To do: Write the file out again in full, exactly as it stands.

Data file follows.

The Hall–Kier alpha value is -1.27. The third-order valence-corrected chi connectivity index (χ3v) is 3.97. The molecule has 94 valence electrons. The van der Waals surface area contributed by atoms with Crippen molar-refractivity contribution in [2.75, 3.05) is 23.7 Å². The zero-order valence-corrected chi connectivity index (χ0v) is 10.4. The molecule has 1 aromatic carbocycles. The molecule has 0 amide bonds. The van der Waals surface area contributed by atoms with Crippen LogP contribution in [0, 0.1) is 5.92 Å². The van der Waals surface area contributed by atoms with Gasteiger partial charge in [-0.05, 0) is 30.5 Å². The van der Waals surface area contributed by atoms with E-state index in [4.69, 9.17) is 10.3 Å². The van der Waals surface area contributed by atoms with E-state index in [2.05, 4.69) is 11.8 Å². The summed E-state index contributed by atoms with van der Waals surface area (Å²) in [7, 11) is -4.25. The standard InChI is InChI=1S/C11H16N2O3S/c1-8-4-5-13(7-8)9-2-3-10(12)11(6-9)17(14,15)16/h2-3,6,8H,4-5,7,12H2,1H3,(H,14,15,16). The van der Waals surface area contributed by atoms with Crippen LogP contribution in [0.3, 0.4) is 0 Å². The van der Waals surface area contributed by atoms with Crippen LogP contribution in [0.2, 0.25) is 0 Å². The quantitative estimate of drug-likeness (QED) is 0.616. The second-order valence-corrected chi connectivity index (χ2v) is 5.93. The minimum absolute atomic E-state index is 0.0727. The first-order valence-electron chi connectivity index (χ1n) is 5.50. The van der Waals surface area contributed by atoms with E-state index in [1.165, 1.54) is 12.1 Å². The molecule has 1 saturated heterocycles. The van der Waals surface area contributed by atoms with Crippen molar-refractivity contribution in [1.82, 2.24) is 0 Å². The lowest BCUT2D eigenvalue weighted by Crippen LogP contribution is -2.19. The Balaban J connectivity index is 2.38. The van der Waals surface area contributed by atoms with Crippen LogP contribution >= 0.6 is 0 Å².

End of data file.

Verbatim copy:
The Hall–Kier alpha value is -1.27. The third-order valence-corrected chi connectivity index (χ3v) is 3.97. The molecule has 94 valence electrons. The van der Waals surface area contributed by atoms with Crippen molar-refractivity contribution in [2.75, 3.05) is 23.7 Å². The zero-order valence-corrected chi connectivity index (χ0v) is 10.4. The molecule has 1 aromatic carbocycles. The molecule has 0 amide bonds. The van der Waals surface area contributed by atoms with Crippen LogP contribution in [0, 0.1) is 5.92 Å². The van der Waals surface area contributed by atoms with Gasteiger partial charge in [-0.05, 0) is 30.5 Å². The van der Waals surface area contributed by atoms with E-state index in [4.69, 9.17) is 10.3 Å². The van der Waals surface area contributed by atoms with E-state index in [2.05, 4.69) is 11.8 Å². The summed E-state index contributed by atoms with van der Waals surface area (Å²) in [7, 11) is -4.25. The standard InChI is InChI=1S/C11H16N2O3S/c1-8-4-5-13(7-8)9-2-3-10(12)11(6-9)17(14,15)16/h2-3,6,8H,4-5,7,12H2,1H3,(H,14,15,16). The van der Waals surface area contributed by atoms with Crippen LogP contribution in [0.3, 0.4) is 0 Å². The van der Waals surface area contributed by atoms with Crippen LogP contribution in [0.2, 0.25) is 0 Å². The quantitative estimate of drug-likeness (QED) is 0.616. The second-order valence-corrected chi connectivity index (χ2v) is 5.93. The minimum absolute atomic E-state index is 0.0727. The first-order valence-electron chi connectivity index (χ1n) is 5.50. The van der Waals surface area contributed by atoms with E-state index in [1.165, 1.54) is 12.1 Å². The molecule has 1 saturated heterocycles. The van der Waals surface area contributed by atoms with Crippen molar-refractivity contribution in [1.82, 2.24) is 0 Å². The lowest BCUT2D eigenvalue weighted by Crippen LogP contribution is -2.19. The Balaban J connectivity index is 2.38. The van der Waals surface area contributed by atoms with Crippen LogP contribution >= 0.6 is 0 Å².